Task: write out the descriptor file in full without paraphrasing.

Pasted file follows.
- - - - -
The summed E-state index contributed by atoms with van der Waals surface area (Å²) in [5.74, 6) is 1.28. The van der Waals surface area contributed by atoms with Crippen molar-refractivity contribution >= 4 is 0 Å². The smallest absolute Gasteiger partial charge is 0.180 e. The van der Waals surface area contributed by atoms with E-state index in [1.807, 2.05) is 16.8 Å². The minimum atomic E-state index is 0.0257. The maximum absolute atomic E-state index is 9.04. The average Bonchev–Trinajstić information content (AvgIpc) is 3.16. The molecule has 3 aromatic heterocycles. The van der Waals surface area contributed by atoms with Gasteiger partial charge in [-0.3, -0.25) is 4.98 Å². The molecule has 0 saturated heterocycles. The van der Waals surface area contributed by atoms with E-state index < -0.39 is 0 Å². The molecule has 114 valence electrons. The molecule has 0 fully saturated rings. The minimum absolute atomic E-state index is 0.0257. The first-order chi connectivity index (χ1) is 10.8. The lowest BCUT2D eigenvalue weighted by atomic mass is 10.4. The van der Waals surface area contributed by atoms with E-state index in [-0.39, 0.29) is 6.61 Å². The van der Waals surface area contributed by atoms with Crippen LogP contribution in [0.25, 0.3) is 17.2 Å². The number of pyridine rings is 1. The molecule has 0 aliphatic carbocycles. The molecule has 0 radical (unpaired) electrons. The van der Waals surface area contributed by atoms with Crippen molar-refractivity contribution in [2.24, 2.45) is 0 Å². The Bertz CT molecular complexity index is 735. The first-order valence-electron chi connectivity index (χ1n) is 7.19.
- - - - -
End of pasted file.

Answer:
The summed E-state index contributed by atoms with van der Waals surface area (Å²) in [5.74, 6) is 1.28. The van der Waals surface area contributed by atoms with Crippen molar-refractivity contribution >= 4 is 0 Å². The smallest absolute Gasteiger partial charge is 0.180 e. The van der Waals surface area contributed by atoms with E-state index in [1.807, 2.05) is 16.8 Å². The minimum atomic E-state index is 0.0257. The maximum absolute atomic E-state index is 9.04. The average Bonchev–Trinajstić information content (AvgIpc) is 3.16. The molecule has 3 aromatic heterocycles. The van der Waals surface area contributed by atoms with Gasteiger partial charge in [-0.3, -0.25) is 4.98 Å². The molecule has 0 saturated heterocycles. The van der Waals surface area contributed by atoms with E-state index < -0.39 is 0 Å². The molecule has 114 valence electrons. The molecule has 0 fully saturated rings. The minimum absolute atomic E-state index is 0.0257. The first-order chi connectivity index (χ1) is 10.8. The lowest BCUT2D eigenvalue weighted by atomic mass is 10.4. The van der Waals surface area contributed by atoms with E-state index in [-0.39, 0.29) is 6.61 Å². The van der Waals surface area contributed by atoms with Crippen LogP contribution in [0.25, 0.3) is 17.2 Å². The number of pyridine rings is 1. The molecule has 0 aliphatic carbocycles. The molecule has 0 radical (unpaired) electrons. The van der Waals surface area contributed by atoms with Crippen molar-refractivity contribution in [2.24, 2.45) is 0 Å². The Bertz CT molecular complexity index is 735. The first-order valence-electron chi connectivity index (χ1n) is 7.19.